FROM LOSING MY FATHER TO BECOMING A FATHER

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THE REAL LIFE LESSONS that truly matter, matter so much so that they change us to the core, only come from the death and birth of our loved ones. At the beginning, right at the moment of the crude instance of death or birth, these lessons make all other teachings, learning, advice and idioms meaningless. Then when the intensity subdues and we come to terms with the newly learned lessons from death or birth, all other teaching, learning, advice and idioms become meaningful, or develop new meanings.

It has been two years since my father left from this world. And it has been three months since our daughter arrived to this world. In statistical terms, the equilibrium remains the same. But in my own world, the void created by my father just recently started to shrink a little. My daughter is not filling up the void left by my father, instead, she has brought an entire new world to me. But the eternal nature of time-flow and the happy-dad phase of my life have started decreasing the intensity of my thoughts about my father. In the first year of my life without my father, the thoughts of my father used to strike me with sheer intensity without any regard for time and space. Say I am in an office meeting, and from out of nowhere, the thoughts of my father strike me and the whole world starts to fall apart. Now, those thoughts are more controllable, less frequent. But I do not want that. My father is only living in my thoughts now. Sad but true, my father will not live in my daughter’s thoughts. She did not even see him. At most, he will be living as a never-seen-grandpa in her knowledge, but not in her vivid memory. Then one more generation later, he will not live in anyone’s thought or knowledge or memory anymore. And I cannot do anything about it. The only thing I can do is keep him in my thoughts, in my prayers, as long as I live. I recently realized that I do not even want my thoughts to bring him to me with such intensity so frequently. Bringing his memory with intensity simply means bringing grief into my fulfilling life (which now revolves around my daughter and my other loved ones).

And this realization makes me feel selfish. Now again, I want my thoughts to bring my father to me with all the intensity it can amass, ignoring time and space.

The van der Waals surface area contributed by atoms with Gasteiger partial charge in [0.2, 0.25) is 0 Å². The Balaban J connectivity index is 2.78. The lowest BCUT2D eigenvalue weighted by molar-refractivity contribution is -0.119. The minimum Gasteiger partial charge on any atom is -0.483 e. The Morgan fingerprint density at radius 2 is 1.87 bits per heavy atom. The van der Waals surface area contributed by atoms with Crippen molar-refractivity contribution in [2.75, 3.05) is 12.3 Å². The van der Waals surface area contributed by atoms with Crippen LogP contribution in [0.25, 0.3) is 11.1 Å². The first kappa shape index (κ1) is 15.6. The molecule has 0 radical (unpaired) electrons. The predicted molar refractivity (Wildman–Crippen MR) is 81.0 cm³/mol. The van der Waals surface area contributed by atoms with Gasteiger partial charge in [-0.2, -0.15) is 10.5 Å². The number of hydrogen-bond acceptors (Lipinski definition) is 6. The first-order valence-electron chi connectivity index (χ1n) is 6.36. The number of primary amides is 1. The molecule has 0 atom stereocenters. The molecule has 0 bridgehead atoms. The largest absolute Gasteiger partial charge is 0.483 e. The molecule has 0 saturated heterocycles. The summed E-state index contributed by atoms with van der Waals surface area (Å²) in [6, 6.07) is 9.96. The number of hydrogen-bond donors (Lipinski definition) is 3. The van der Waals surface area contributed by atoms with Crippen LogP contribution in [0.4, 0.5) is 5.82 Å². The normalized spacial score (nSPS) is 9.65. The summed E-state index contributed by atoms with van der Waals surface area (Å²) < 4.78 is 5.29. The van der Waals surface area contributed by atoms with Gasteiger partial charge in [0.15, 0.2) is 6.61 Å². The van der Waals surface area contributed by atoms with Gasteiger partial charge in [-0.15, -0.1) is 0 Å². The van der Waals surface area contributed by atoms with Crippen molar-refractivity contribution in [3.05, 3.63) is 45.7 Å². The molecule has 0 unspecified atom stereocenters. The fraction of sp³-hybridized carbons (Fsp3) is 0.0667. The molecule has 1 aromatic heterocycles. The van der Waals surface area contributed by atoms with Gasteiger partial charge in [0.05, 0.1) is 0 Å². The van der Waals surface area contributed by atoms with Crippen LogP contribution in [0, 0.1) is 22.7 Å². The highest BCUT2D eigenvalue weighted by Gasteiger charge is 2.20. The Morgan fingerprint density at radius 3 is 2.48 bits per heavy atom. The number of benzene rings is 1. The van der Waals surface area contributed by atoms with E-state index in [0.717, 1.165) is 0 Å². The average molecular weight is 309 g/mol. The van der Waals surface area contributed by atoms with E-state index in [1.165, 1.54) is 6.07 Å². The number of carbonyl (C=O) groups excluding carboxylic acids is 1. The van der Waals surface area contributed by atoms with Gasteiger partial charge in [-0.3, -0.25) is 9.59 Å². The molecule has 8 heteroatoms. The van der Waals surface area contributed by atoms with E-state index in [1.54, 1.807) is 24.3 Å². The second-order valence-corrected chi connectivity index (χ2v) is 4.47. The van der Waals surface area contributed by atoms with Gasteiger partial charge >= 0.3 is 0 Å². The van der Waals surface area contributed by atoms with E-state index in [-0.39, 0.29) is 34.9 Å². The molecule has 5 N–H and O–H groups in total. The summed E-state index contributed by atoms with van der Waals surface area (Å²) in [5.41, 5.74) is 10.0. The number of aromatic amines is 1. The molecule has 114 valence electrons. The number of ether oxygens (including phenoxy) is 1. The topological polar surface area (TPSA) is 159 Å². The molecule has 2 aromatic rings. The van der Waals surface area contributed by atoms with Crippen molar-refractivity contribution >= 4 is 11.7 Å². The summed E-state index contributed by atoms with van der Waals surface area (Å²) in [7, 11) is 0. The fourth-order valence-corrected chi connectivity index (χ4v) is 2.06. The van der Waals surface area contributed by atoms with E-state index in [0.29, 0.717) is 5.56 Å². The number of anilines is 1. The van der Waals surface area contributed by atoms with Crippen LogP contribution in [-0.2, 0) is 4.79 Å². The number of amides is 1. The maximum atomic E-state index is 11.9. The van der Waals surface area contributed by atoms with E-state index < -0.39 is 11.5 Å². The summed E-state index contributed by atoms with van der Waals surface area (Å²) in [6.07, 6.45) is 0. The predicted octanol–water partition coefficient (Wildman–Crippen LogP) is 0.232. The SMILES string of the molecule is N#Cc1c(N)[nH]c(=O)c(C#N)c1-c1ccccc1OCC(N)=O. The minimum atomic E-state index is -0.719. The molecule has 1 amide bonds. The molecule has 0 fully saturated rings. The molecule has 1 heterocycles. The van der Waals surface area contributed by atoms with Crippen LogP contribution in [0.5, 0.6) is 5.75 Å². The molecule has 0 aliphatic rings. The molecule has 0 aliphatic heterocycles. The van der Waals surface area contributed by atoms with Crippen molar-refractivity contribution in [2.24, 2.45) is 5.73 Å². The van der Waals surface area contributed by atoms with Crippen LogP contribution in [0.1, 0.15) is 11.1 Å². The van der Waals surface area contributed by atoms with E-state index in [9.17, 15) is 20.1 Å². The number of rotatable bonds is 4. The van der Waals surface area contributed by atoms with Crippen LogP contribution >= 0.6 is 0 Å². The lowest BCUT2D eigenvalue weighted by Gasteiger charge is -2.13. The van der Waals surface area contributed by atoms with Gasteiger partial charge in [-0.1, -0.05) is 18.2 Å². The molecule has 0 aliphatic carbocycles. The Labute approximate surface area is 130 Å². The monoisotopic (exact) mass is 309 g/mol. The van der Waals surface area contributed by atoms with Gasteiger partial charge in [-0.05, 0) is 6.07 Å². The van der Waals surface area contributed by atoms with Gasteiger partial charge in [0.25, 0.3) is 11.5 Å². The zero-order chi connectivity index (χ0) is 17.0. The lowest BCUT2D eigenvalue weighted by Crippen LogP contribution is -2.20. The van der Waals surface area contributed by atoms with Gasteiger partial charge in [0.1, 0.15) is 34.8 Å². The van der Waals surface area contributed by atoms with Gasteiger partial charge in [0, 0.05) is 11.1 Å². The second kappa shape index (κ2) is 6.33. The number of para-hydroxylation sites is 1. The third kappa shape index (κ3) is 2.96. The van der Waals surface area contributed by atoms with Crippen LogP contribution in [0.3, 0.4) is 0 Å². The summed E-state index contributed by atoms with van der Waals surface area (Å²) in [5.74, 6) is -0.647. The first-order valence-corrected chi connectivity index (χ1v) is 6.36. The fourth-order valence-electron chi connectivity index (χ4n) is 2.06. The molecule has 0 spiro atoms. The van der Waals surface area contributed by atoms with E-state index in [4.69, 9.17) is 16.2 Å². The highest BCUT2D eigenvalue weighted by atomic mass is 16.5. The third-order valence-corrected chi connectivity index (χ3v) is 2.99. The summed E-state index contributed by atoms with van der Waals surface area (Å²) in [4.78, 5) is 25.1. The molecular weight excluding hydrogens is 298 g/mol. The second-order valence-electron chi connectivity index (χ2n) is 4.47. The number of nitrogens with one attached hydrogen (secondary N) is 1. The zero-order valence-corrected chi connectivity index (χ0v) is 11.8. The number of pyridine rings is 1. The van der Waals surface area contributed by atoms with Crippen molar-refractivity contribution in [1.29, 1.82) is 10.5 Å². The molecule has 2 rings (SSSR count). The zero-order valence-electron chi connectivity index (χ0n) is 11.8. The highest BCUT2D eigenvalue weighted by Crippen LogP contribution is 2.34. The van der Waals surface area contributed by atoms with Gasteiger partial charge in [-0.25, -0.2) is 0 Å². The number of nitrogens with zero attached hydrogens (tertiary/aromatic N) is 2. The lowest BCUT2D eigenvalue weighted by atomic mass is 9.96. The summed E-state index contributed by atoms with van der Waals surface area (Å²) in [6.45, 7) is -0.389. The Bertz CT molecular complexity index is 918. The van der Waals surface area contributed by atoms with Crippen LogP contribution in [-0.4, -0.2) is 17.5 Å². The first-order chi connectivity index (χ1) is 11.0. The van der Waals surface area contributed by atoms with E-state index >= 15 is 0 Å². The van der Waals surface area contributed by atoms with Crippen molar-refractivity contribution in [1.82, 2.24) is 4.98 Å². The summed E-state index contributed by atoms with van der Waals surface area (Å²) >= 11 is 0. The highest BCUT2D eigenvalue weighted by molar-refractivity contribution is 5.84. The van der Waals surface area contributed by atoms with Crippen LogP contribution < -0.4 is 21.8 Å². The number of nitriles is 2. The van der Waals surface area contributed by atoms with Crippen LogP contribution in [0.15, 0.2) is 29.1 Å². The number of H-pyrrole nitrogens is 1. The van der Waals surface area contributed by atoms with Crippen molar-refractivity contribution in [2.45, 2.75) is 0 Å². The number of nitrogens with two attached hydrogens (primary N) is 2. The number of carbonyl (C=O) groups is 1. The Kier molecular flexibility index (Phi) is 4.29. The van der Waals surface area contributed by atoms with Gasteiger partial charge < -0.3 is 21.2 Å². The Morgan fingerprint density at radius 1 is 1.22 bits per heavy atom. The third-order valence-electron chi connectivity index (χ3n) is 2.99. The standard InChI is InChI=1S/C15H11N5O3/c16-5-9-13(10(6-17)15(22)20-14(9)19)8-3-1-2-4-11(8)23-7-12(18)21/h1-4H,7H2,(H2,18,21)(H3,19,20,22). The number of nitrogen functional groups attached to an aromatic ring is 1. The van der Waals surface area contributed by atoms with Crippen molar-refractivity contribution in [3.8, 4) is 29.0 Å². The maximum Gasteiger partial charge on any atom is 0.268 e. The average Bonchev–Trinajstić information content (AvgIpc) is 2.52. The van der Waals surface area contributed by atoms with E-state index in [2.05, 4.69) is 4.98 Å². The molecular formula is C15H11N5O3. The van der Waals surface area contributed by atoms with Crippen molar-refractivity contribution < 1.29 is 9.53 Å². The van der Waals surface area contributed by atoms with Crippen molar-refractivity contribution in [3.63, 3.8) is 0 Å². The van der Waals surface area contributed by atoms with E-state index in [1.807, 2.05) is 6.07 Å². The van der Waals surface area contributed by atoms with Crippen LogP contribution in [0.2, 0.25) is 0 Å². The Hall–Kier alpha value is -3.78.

Going back to the lessons I learned from the death of my father, I do not think I have the skills to write such deep thoughts or even enough conscious thinking skills to put them into words. These lessons reside only in…I do not know where, maybe in my soul, although I do not know what the soul is. The ambiguity of these lessons make them so much atypical from conventional wisdom.

Sometimes, I have complex, difficult problems in my life. I sit to pray so that God helps me to overcome them. But soon after starting my prayers, often I find that I am praying for my father. And then my problems, complexity, hurdles, obstacles, everything becomes so insignificant, pointless. It might be the last prayer of my life. Should I use up this opportunity to pray for my personal trivial problems? My father cannot pray for himself anymore. How can I be that selfish? I do not know why I am writing it here. Maybe that’s the kind of lesson that I am talking about in this post, maybe it is not.

I have been thinking about writing this post for a long time. I believe, writing is the best way to preserve memory. Even our own memory which is safely and nicely stored in our neuron cells can mess up facts and cases big time. ‘False memory’ is an interesting topic in psychology. But if you write something from the core of your heart and if you look at it after ten years, the writing will not only remind you of the facts, but also the emotions, even the intuitions you had at the time of the write up. So, I know I had to write about my father when my feeling for him is still extremely strong and the memories are still intact. But then, I started arguing with myself, should I write it as a public post? At the end, I decided affirmative. I do not maintain any diary. Plus, if I write it up for a public domain, it will force me to organize my thoughts about my father and that’s the sole reason I have decided to work on this post in the first place.

Anyway, to end the notes about my father, my father is teaching me more about life since he died than he did when he was alive. I do not want time, reality, life, or even my happy-dad-of-a-cute-daughter state to cloud over my thoughts about my father and cease the lessons I have been learning from him, since the day he died.

As for my three-month old daughter, after a busy, long day when I get home and she greets me with a big (toothless) smile and talks to me in her unary language which consists of just one syllable “uuu” but varies in length depending on her expression, I realize that is it. THAT IS TOTALLY IT! That is happiness in its most authentic and pure form!

The only sigh — my father could not see her toothless smile and hear her unary language. Or maybe, he is seeing and hearing all of it. Or maybe it is just wishful thinking on my part. Someday, I will be able to know it myself.

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